NewsLocal News


Leon County Schools, FAMU offer help to underperforming students

New education plan identifies and helps struggling students
Posted at 6:54 PM, Dec 10, 2020
and last updated 2020-12-10 19:05:43-05

TALLAHASSEE, Fla. (WTXL) — Under Florida Gov. Ron DeSantis' latest education-related executive order, schools are now being asked to step in when students' grades start to slip.

The School Intervention Plan will identify and help students who are struggling, especially students who are doing worse in school during the pandemic.

"So a student that may have been an 'A' student who suddenly is a 'C' or 'D' student, that's not making adequate progress for that student," said Leon County Schools Director of Elementary Schools Sue Kraul. "We're really trying to focus on individual students and how they're performing based on their potential."

Kraul says future parents will receive a written letter inviting the student to return to brick and mortar schools for in-person learning, but the decision is ultimately up to the parents.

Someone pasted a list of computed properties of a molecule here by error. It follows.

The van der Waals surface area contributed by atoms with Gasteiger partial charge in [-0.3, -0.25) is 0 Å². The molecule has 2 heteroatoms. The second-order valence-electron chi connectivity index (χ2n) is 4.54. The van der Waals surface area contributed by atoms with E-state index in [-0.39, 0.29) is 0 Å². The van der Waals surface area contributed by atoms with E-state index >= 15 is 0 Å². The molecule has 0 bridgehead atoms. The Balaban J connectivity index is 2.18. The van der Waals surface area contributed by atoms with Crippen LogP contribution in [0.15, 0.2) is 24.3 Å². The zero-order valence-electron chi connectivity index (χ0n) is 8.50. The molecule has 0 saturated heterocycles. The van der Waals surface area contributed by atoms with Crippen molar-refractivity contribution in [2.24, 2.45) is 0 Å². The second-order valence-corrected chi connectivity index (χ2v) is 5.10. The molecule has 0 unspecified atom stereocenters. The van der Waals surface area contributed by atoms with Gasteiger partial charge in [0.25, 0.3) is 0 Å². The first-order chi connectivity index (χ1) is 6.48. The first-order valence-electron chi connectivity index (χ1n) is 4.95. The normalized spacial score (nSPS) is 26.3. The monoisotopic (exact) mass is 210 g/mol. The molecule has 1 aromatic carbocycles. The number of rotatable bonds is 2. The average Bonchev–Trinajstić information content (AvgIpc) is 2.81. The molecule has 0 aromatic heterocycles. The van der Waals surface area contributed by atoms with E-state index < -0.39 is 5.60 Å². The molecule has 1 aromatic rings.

Before it gets to that point, Leon County Schools is offering more tutoring, including virtual options.

There is also a team focused on identifying how to help each student. Kraul said they're also addressing other factors.

"We have increased our mental health services. We're doing trainings not only for school-based but parents as well," said Kraul.

The Florida A&M University College of Education is also stepping up, with a newly formed partnership with LCS that allows students who need extra help to get it directly from FAMU students.

"They're the students slipping through the cracks. At this point, we have at FAMU done some mitigating," said FAMU College of Education professor Rebecca Blankenship. "With our English language learning students through virtual tutoring that our students do with them.

Professor Blankenship said students living in low-income communities and those who are learning English as a second language are struggling the most.

"These are the creative solution we're working on to make sure all of our students, no matter their socio-economic status, their linguistic status, residential, are meeting the needs of as many children as we can at this time," said Blankenship.

Leon County Schools will have to submit its Student Intervention Plan to the Department of Health by Dec. 15.